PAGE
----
- Durkheim, Émile
- (1858–1917)French sociologist. Durkheim was educated in philosophy at the École Normale Supérieure in Paris, and gained his first university post at Bordeaux in 1887. He held a chair at the Sorbonne from 1902 until his death. Although his writings concern sociology and its practice rather than philosophy, they are philosophically important through their resolute hostility to methodological individualism . Durkheim mounted a sustained campaign for a distinct, proper, self-contained level of analysis in which social facts are conceived as having their own power and their own identity, and therefore make proper objects of study in their own right: ‘social facts are to be explained by other social facts.’ Any association of individuals creates its own level of fact, irreducible to a mere aggregate of individual psychological facts. His most famous work, Le Suicide (1897, trs. as Suicide, 1952), shows that this apparently personal and psychologically subjective act is in fact sociologically determined and a reflection of social pressures and currents. Durkheim also believed that awareness of this would create the scientific basis for proper social intervention and improvement. His work on the prohibition of incest and on totemism is sometimes hailed as an ancestor of structuralism, although his assumption that some forms of human life are primitive or ‘elementary’ compared with our own has occasioned substantial criticism. In his later years he studied religion as the most characteristic manifestation of social life; this work culminated in Les Formes élémentaires de la vie réligieuse (1912, trs. as The Elementary Forms of Religious Life, 1915).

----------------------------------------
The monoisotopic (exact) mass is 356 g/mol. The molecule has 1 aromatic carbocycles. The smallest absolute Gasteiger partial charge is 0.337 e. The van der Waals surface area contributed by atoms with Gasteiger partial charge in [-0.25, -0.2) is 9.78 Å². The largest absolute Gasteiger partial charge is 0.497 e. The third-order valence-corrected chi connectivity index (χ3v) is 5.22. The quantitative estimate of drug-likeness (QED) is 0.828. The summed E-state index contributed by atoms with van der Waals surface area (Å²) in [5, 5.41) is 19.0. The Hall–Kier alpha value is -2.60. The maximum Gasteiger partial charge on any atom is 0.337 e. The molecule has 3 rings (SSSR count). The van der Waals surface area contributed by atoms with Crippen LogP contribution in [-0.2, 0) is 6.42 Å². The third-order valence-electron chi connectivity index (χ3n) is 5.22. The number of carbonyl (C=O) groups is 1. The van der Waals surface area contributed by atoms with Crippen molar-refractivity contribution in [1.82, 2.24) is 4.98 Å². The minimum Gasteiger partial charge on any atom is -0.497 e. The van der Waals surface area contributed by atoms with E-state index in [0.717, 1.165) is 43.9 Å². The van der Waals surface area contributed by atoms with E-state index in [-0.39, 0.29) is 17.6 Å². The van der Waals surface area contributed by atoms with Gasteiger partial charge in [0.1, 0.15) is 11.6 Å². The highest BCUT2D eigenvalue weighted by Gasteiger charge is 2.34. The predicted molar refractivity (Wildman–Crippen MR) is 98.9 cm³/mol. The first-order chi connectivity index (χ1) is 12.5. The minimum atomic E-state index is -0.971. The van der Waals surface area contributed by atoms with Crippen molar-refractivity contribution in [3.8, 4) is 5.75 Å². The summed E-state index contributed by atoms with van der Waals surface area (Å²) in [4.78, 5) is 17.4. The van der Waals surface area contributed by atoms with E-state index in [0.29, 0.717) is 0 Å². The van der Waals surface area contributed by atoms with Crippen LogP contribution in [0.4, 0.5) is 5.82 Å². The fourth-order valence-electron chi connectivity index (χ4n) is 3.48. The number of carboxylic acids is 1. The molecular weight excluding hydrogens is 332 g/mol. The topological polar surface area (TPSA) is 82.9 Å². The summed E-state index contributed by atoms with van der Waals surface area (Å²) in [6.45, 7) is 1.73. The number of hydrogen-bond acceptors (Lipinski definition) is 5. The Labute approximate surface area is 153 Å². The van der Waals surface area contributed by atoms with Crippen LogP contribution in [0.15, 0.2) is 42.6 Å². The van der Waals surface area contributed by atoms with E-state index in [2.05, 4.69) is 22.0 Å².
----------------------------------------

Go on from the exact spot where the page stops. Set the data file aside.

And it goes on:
Philosophy dictionary. Academic. 2011.